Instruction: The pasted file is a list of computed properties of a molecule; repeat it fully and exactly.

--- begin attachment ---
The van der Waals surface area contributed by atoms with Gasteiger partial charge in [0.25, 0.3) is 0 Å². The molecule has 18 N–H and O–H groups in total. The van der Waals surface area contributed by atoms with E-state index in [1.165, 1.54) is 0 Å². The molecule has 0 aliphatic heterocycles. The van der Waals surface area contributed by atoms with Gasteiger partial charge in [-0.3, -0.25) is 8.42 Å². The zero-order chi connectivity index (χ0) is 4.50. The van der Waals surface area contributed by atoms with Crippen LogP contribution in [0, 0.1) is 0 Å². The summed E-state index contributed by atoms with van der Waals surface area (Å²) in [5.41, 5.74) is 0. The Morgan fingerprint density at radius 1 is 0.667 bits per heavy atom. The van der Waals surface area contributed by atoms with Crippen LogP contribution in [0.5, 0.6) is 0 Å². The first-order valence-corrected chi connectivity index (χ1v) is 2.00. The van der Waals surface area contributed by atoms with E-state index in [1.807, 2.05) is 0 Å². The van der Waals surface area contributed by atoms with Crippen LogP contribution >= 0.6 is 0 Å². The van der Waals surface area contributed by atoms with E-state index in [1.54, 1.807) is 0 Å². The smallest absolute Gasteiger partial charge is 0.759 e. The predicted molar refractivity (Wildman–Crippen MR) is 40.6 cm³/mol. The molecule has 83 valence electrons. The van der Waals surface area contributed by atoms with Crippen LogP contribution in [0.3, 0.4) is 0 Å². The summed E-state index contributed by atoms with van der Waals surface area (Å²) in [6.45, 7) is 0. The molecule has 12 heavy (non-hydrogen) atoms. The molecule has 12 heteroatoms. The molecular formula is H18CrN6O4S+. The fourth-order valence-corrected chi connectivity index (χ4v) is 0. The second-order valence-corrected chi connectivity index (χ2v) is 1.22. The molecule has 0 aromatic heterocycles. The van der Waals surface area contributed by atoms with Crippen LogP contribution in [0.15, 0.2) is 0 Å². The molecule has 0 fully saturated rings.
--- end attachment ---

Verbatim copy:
The van der Waals surface area contributed by atoms with Gasteiger partial charge in [0.25, 0.3) is 0 Å². The molecule has 18 N–H and O–H groups in total. The van der Waals surface area contributed by atoms with E-state index in [1.165, 1.54) is 0 Å². The molecule has 0 aliphatic heterocycles. The van der Waals surface area contributed by atoms with Gasteiger partial charge in [-0.3, -0.25) is 8.42 Å². The zero-order chi connectivity index (χ0) is 4.50. The van der Waals surface area contributed by atoms with Crippen LogP contribution in [0, 0.1) is 0 Å². The summed E-state index contributed by atoms with van der Waals surface area (Å²) in [5.41, 5.74) is 0. The Morgan fingerprint density at radius 1 is 0.667 bits per heavy atom. The van der Waals surface area contributed by atoms with Crippen LogP contribution in [0.5, 0.6) is 0 Å². The first-order valence-corrected chi connectivity index (χ1v) is 2.00. The van der Waals surface area contributed by atoms with E-state index in [1.807, 2.05) is 0 Å². The van der Waals surface area contributed by atoms with Crippen LogP contribution >= 0.6 is 0 Å². The van der Waals surface area contributed by atoms with E-state index in [1.54, 1.807) is 0 Å². The smallest absolute Gasteiger partial charge is 0.759 e. The predicted molar refractivity (Wildman–Crippen MR) is 40.6 cm³/mol. The molecule has 83 valence electrons. The van der Waals surface area contributed by atoms with Crippen LogP contribution in [0.3, 0.4) is 0 Å². The summed E-state index contributed by atoms with van der Waals surface area (Å²) in [6.45, 7) is 0. The molecule has 12 heavy (non-hydrogen) atoms. The molecule has 12 heteroatoms. The molecular formula is H18CrN6O4S+. The fourth-order valence-corrected chi connectivity index (χ4v) is 0. The second-order valence-corrected chi connectivity index (χ2v) is 1.22. The molecule has 0 aromatic heterocycles. The van der Waals surface area contributed by atoms with Crippen LogP contribution in [0.15, 0.2) is 0 Å². The molecule has 0 fully saturated rings.